I was pulled into this noir thriller immediately – the viewpoint characters of Olivia and Vivien are both well-drawn and fascinating in their own way. Olivia is the daughter of a renowned scientist who made an important discovery about the dung beetle (it’s more interesting than it sounds…). Olivia is a celebrity too – a historian, author and media figure, she has just had her book published to great acclaim – this is the story of Annabel, a real life surgeon of the past with great achievements and a questionable history of her own. Olivia’s book is heavily based on Annabel’s diary. Vivien is the hard-working, dedicated researcher who helped Olivia with the book. She too is highly intelligent. But the relationship between Olivia and Vivien is not just professional and Vivien is not what she seems… Both women are complex and troubled and when they meet up on holiday in France, it cannot be coincidental and events begin to spiral out of control.

This is a clever book. It is layered with psychology, science, history and perceptive comments about feminism and what lengths intelligent women still sometimes have to go to in order to achieve equal rights and recognition. But it seems there is still always a price to pay.

The book is well written and utterly compelling. Personally, I felt that the ending could have had more impact, but this was the only flaw in an otherwise superlative read.


The Forget-me-not Flower Shop by Tracy Corbett

This is a delightful read. The story is told mainly from the point of view of Evie, creative florist extraordinaire who has escaped the confines of an obsessive relationship and is now off men and determined to make a success of her new venture in the Forget-me-not Flower Shop. Enter Scott, the knock ‘em dead plumber who comes to fix her boiler and who seems a bit of an Italian playboy type (albeit a very practical one). Evie is determined not to fall for him and when we get to hear Scott’s point of view we realise that he is equally determined not to fall for her. Scott has just as many reasons to be off women – an ex who let him down, a disabled mother to support, a sister who doesn’t want to know and who has made him guardian of her son so that she doesn’t have to look after him herself… It’s no wonder that they’re not interested in one another; there are far too many obstacles. Or are there??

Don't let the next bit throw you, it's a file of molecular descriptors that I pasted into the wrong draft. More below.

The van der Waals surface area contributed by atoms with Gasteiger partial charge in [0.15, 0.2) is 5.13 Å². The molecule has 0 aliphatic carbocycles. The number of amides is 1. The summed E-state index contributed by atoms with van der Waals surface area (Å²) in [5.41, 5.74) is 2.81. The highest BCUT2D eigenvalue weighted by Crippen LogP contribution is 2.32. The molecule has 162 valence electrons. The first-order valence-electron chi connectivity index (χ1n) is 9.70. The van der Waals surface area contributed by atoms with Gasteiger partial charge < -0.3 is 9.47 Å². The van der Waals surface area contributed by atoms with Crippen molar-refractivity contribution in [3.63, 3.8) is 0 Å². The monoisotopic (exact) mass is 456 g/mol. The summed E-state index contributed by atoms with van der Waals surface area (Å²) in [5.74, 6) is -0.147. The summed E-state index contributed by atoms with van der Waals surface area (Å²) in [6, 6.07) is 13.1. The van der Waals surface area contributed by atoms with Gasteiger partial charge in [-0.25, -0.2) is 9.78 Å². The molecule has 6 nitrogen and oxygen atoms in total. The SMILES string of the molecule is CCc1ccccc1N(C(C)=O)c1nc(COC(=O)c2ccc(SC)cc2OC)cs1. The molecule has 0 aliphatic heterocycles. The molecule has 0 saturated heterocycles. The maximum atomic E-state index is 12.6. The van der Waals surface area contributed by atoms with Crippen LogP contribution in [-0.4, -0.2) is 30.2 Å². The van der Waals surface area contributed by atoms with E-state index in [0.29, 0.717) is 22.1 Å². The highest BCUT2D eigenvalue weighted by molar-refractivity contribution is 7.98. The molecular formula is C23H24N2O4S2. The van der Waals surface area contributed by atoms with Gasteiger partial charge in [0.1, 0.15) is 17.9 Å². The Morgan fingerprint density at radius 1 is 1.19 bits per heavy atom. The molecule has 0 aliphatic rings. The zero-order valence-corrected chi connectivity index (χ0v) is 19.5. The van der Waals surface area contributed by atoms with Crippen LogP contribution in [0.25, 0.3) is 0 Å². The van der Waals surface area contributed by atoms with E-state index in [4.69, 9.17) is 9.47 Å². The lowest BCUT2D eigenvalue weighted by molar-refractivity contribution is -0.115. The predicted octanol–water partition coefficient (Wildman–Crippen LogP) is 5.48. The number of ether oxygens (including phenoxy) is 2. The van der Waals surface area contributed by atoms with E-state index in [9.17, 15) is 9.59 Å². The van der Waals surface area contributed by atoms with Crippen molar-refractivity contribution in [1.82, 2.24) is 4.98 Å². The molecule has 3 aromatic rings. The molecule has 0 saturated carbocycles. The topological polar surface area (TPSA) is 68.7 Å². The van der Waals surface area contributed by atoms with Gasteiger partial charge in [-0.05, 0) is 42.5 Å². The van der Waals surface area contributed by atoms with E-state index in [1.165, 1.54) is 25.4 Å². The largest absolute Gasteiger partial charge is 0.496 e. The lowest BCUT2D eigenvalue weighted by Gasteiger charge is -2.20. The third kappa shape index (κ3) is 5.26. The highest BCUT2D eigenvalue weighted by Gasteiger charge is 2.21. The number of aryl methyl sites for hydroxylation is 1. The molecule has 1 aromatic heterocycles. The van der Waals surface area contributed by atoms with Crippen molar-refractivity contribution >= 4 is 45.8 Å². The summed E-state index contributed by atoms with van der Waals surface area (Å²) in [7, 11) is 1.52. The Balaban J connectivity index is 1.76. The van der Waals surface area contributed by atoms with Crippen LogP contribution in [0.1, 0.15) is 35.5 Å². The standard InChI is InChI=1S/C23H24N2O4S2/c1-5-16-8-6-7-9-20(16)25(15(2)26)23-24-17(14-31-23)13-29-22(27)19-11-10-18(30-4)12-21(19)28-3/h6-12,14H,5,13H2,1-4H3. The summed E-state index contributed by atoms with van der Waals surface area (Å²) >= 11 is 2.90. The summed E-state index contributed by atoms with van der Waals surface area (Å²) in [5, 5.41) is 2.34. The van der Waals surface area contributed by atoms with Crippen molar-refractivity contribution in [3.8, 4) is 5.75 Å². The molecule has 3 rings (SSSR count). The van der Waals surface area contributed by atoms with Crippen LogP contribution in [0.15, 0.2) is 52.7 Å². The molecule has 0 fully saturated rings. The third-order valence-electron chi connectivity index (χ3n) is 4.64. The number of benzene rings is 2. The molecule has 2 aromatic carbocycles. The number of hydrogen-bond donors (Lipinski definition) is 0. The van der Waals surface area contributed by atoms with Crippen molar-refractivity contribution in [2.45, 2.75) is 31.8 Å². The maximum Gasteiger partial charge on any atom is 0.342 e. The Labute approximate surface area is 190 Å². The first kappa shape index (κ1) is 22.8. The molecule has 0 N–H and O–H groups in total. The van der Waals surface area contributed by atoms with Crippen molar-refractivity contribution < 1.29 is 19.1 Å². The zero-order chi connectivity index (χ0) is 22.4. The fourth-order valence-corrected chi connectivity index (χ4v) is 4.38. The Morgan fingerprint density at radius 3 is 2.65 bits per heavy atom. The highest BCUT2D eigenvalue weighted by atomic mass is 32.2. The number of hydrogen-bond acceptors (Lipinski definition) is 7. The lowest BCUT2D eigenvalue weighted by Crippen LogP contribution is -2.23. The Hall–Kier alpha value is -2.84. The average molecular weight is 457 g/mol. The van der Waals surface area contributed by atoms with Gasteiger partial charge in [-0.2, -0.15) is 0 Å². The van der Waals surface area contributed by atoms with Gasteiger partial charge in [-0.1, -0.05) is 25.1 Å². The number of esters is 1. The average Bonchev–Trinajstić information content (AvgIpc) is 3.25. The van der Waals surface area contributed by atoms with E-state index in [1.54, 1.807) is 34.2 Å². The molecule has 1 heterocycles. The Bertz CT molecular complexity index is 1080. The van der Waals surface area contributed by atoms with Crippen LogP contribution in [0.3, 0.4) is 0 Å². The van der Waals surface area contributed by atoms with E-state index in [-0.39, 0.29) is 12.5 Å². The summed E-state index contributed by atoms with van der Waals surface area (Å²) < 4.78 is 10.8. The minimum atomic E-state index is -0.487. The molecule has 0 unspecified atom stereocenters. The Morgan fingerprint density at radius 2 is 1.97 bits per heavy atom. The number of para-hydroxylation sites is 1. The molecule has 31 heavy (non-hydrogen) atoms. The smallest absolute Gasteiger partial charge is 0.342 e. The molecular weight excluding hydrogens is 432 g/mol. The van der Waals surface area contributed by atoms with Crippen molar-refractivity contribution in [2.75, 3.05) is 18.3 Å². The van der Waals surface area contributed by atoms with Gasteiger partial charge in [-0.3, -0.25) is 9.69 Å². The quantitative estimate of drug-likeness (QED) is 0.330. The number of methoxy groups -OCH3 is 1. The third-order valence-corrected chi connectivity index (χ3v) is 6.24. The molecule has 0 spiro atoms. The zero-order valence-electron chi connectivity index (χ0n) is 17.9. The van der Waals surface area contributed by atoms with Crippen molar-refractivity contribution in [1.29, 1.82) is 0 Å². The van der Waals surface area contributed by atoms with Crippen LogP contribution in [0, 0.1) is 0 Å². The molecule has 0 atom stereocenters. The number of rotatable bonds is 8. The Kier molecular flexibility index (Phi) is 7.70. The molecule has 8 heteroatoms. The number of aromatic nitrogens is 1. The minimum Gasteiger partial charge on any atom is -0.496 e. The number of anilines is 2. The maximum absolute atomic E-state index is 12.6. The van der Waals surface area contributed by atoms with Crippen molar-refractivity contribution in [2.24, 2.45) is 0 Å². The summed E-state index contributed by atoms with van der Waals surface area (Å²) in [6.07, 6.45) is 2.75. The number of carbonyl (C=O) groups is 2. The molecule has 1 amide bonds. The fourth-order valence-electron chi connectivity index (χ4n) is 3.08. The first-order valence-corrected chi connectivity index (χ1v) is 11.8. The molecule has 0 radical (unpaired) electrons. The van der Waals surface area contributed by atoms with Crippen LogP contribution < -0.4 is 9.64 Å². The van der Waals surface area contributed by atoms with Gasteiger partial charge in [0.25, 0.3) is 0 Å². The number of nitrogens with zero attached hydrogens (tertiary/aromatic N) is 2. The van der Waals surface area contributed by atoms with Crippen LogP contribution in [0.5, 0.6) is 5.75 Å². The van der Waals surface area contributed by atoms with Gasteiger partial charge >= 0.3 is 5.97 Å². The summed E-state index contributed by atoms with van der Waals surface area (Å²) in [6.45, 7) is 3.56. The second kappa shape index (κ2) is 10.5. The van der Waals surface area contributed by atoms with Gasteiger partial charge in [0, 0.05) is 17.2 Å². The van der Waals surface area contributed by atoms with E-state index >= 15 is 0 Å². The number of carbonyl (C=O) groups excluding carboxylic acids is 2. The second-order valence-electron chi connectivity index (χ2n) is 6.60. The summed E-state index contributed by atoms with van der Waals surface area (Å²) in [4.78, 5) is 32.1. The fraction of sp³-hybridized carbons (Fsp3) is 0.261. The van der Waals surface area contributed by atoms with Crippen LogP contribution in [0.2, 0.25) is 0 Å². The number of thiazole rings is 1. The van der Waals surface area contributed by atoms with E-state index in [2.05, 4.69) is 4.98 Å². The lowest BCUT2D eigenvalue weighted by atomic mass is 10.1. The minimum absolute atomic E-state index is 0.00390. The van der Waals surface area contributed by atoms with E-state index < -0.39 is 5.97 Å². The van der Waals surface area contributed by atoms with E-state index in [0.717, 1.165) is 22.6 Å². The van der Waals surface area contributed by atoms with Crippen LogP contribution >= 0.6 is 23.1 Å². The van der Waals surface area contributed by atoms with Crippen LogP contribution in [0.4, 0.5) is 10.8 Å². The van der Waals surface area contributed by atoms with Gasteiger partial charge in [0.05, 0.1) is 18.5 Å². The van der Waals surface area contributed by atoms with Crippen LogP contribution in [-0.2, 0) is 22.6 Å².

What I loved about this novel is Tracy Corbett’s light and witty touch – which is why I wanted to give a quote for the book. It is a romantic comedy, but the author touches on thought-provoking subject matter too and there is a sense of a journey in the warm and likeable characters of both Scott and Evie. There are other characters that light up the journey too – Saffy the Goth shop assistant, Josh the undertaker and Marlon the rescue dog – to name but three. This book is fun – Tracy Corbett takes her reader on a memorable and highly entertaining emotional roller coaster ride. Highly recommended.


The Shadow Wife by Diane Chamberlain

Another excellent read from Diane Chamberlain which explores the subject of different kinds of healing. It is written in multi-viewpoint and in two main time frames and there is a fairly satisfying twist near the end – although I have to admit that I did guess this was coming, it didn’t spoil my enjoyment of the novel. In time frame 1 (past) twins Carlynn and Lisbeth have a privileged upbringing in a beautiful house overlooking the sea at Cypress Point in Monterey. But all is not perfect. The twins are treated differently by their mother who only wanted one child and who resents the pain daughter number 2 put her through as she was born. (I found this slightly difficult to believe but let it go!) It is then discovered that Twin 1 (Carlynn) has a gift of healing. The story follows the twins through their growing up and into their adult life up to and beyond Carlynn’s saving a baby – apparently stillborn – in a nearby hippie commune in 1967.

Timeframe 2 is the present when that baby (Joelle, now an adult) is stuck in a dilemma of her own. Her best friend Mara has suffered an aneurysm and is in a nursing home, brain-damaged and a shell of her former self and Joelle has fallen in love with Mara’s husband Liam. This is a moral dilemma which gets worse and which is heart-breaking for both Liam and Joelle. Joelle gets in touch with Carlynn to see if she can help heal Mara and thus the two stories and time frames merge with wonderful synchronicity.

This story was fascinating and held me in thrall even though there were a few places where I struggled to suspend disbelief. I liked the descriptions of the locale and adored the emotional turmoil so expertly invoked by this author. As always, intelligently written and highly recommended.

© Rosanna Ley